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lecture_1 notes.docx

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Administrative Studies
Course Code
ADMS 3531

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Personal Investment Management
ADMS 3531 - Fall 2011 – Professor Dale Domian
Lecture 1, Part 1 – A Brief History of Risk and Return – Sept 13
Chapter One Outline
The historical record.
Average Returns.
Return Variability.
Arithmetic versus Geometric Returns.
Risk and Return.
Tulipmania and Stock Market Crashes.
Who wants to be a Millionaire?
You can retire with one million dollars (or more). How? Suppose this:
oYou invest $300 per month.
oYour investments earn 9% per year.
oYou trade, or ‘turn-over’ 20% of your investments each year.
oThe federal and provincial government take about 30% of your investment
earnings each year.
oIf inflation is zero, it will take you about 41 years.
However, if inflation is 3% per year, it will take you about 60 years.
Suppose you decide to take advantage of deferring taxes on your investments and
oYou invest $300 per month.
oYour investments earn 9% per year.
If inflation is zero, it will take you about 36 years.
If inflation is 3%, it will take you about 49 years.
You can cut 49 years to 31 years, IF you invest $500 per month at 12%. Realistic?
o$250 is about the size of a new car payment, and perhaps your employer will kick
in $250 per month.
oOver the last 25 years, the S&P/TSX index return was about 12%.
A Brief History of Risk and Return
We will find out in this chapter what financial market history can tell us about risk and
Two key observations emerge.
oFirst, there is a substantial reward, on average, for bearing risk.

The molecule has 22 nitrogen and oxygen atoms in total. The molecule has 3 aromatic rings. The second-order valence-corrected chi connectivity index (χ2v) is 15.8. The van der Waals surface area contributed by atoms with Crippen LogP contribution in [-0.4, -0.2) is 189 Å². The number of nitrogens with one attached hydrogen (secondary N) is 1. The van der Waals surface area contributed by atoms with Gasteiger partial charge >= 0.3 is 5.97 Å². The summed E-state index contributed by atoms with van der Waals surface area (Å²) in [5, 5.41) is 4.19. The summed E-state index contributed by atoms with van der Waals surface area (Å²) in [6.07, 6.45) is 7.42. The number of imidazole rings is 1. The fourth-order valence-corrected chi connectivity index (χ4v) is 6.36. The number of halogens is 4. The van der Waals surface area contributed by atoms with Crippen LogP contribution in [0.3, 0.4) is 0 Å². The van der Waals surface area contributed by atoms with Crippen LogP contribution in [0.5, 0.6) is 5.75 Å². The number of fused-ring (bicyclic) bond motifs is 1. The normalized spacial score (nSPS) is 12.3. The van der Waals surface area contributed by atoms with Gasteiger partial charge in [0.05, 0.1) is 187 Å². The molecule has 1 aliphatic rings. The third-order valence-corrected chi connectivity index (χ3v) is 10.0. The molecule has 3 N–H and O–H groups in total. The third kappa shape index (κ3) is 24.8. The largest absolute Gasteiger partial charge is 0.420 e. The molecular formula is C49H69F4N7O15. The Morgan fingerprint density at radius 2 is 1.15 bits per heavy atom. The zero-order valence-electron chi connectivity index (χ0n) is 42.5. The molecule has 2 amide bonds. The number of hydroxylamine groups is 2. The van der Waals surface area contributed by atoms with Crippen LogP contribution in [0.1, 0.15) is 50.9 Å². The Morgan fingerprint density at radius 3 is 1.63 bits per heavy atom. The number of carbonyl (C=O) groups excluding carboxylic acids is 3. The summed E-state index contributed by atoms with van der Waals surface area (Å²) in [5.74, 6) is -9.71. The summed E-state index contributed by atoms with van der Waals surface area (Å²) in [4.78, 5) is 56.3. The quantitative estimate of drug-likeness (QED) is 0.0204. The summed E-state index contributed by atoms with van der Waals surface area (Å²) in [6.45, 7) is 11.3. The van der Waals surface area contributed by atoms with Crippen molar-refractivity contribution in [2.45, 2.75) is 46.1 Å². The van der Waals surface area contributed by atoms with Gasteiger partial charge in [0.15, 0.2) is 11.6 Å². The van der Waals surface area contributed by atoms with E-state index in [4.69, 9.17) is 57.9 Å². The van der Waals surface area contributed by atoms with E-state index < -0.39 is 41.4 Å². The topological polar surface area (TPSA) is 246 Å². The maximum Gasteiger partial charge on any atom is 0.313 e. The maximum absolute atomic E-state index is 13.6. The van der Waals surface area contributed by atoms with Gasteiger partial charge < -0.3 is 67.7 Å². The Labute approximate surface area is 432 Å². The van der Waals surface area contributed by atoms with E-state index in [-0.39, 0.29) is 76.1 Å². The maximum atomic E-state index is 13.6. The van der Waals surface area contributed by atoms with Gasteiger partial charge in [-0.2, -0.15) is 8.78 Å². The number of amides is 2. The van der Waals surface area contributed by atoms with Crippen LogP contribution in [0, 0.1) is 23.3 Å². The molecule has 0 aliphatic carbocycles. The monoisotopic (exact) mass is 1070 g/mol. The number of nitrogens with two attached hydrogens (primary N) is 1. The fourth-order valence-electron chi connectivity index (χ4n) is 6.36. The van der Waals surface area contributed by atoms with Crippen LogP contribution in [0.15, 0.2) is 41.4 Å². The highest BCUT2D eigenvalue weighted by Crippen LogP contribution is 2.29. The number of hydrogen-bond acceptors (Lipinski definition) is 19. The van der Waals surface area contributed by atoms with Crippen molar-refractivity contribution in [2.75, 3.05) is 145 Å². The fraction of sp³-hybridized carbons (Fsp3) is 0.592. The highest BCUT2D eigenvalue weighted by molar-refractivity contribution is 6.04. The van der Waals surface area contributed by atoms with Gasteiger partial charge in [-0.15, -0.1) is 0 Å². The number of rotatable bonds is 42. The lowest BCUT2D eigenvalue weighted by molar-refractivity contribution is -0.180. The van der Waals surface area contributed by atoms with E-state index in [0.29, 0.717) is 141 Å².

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Personal Investment Management ADMS 3531 ­ Fall 2011 – Professor Dale Domian Lecture 1, Part 1 – A Brief History of Risk and Return – Sept 13 Chapter One Outline − Returns. − The historical record. − Average Returns.  − Return Variability.  − Arithmetic versus Geometric Returns.  − Risk and Return.  − Tulipmania and Stock Market Crashes.  Who wants to be a Millionaire? − You can retire with one million dollars (or more). How? Suppose this: o You invest $300 per month.  o Your investments earn 9% per year. o You trade, or ‘turn­over’ 20% of your investments each year. o The federal and provincial government take about 30% of your investment  earnings each year.  o If inflation is zero, it will take you about 41 years.  − However, if inflation is 3% per year, it will take you about 60 years.  − Suppose you decide to take advantage of deferring taxes on your investments and o You invest $300 per month.  o Your investments earn 9% per year. − If inflation is zero, it will take you about 36 years.  − If inflation is 3%, it will take you about 49 years.  − You can cut 49 years to 31 years, IF you invest $500 per month at 12%. Realistic? o $250 is about the size of a new car payment, and perhaps your employer will kick  in $250 per month.  o Over the last 25 years, the S&P/TSX index return was about 12%. A Brief History of Risk and Return − We will find out in this chapter what financial market history can tell us about risk and  return.  − Two key observations emerge.  o First, there is a substantial reward, on average, for bearing risk.  o Second, greater risks accompany greater returns. Dollar Returns − Total dollar return is the return on an investment measured in dollars, accounting for all  interim cash flows and capital gains or losses.  − Total return on a stock = dividend income + capital gain (or loss) Percent Returns − Total percent return is the return of an investment measured as a percentage of the  original investment. The total percent return is the return for each dollar invested. − Percent return on a stock = [Dividend income + capital gain (or loss)] / [Beginning stock  price]; OR  − Percent return = [total dollar return on a stock] / [beginning stock price (i.e. beginning  investment)] Total Dollar and Total Percent Returns − Suppose you invested $1,000 in a stock with a share price of $25.  − After one year, the stock price per share is $35.  − Also, for each share, you received a $2 dividend. − What was your total dollar return? o $1,000 / $25 = 40 shares o Capital gain: 40 shares times $10 = $400.  o Dividends: 40 shares times $2 = $80. o Total dollar return is $400 + $80 = $480. − What was your total percent return?
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